Setting Up an NGO in Belarus: Challenge Yourself
Earlier this month the Belarusian authorities refused to register yet another human rights organisation called For Just Elections (Za Spravedlivye Vybory). To put it mildly, the three reasons for the refusal are odd: none of them seemed to be based on Belarusian legislation.
In addition, on 8 May 2013, the Tell the Truth campaign headed by ex-candidate for presidency Vladimir Nekliaev applied for state registration as a public association for the third time. Two previous attempts ended in refusals. As the campaign’s activists commented before, “This year all the documents are prepared competently and thoroughly. If the registration body refuses registration, it will be a political decision”. The registration body again declined their registration.
In Belarus, the application procedure for the registration of a public association (the main type of NGO based on membership) remains among the most complicated throughout the post-Soviet region. Barriers to entry vary from high minimum membership requirements to long decision-making processes on registration. Further still, even the successful passing of all these ordeals does not guarantee one's registration.
The strict Belarusian rules on public associations have quite specific results. On the one hand, they encourage Belarusian public activists to comply with the legislation’s requirements with a maximum of attention and seriousness. On the other hand, the existence of many organisations acting without registration in Belarus highlights the noncompliance of Belarusian laws with the basic principle of freedom of association.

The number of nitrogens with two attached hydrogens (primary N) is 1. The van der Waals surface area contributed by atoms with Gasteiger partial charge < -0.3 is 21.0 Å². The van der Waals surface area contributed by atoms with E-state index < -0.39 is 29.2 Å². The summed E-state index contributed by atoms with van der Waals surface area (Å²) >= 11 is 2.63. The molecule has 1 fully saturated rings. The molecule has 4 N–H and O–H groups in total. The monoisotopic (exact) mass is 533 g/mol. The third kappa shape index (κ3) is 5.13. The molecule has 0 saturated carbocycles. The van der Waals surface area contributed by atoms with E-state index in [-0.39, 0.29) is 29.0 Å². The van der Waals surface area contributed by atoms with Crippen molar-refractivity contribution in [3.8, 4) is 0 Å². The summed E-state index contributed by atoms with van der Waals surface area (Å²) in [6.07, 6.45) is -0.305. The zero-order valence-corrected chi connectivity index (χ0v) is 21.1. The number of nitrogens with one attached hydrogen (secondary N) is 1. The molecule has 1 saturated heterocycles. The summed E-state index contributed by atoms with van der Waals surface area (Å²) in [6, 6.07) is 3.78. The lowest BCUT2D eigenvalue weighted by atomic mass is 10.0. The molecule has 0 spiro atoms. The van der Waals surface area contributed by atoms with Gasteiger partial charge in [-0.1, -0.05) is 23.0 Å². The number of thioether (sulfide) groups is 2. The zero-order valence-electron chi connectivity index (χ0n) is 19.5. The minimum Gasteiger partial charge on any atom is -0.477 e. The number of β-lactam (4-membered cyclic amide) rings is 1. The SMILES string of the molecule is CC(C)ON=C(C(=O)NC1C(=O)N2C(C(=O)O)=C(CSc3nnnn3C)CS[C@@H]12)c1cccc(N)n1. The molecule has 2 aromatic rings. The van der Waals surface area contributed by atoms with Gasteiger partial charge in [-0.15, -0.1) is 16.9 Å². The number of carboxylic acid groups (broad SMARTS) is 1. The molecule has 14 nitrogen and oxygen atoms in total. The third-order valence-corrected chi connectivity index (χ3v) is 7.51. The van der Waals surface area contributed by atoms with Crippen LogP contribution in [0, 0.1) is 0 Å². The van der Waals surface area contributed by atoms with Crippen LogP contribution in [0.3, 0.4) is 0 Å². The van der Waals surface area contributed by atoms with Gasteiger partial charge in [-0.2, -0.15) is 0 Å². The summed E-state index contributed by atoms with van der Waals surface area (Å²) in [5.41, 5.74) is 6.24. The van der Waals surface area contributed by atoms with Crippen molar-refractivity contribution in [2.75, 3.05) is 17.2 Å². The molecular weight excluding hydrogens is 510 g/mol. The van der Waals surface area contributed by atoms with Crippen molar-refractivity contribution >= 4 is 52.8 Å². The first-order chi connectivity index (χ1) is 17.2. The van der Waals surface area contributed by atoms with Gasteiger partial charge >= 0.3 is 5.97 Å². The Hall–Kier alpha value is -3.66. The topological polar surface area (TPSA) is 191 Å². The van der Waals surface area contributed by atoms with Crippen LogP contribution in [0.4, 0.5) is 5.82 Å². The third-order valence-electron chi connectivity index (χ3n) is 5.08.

Unlawful refusals to Tell The Truth and For Just Elections are no news for Belarus. In 2012, the Ministry of Justice registered 12 new international and republican public associations, while 19 associations of the same type received refusals.
The NGOs unwanted by the Belarusian government can find other ways to operate in Belarus. For instance, instead of registering a public association, activists can set up an institution — another organisational form for NGOs. It does not allow broad membership, but its registration procedure is much simpler. However, the state authorities can liquidate institutions easily as well.
Belarusian NGOs Abroad
Belarusian NGOs increasingly recourse to registration abroad. The Belarusian Institute For Strategic Studies, Assembly of NGOs, Centre For Transition Studies, and Palityčnaja Sfiera are just a few examples of NGOs operating in Belarus, but set up in other countries.
A brief outline of classification of Belarusian NGOs abroad offered by Belarusian lawyer Yury Chavusau is of particular interest here. Among others he singles out:
- NGOs that only need the status of a registered organisation. The status of a registered organisation is necessary to avoid sanctions for operating without registration based on Article 193-1 of the Criminal Code. The brightest example of NGOs of this type is Young Front registered in the Czech Republic;
- NGOs willing to circumvent restrictive Belarusian legislation on foreign aid. Belarusian rules on foreign aid require compliance with a long list of bureaucratic procedures, and in certain cases will even make receipt of foreign grants impossible. Registration of a foreign organisation abroad allows evasion of the difficulties. This category of Belarusian NGOs abroad is the largest;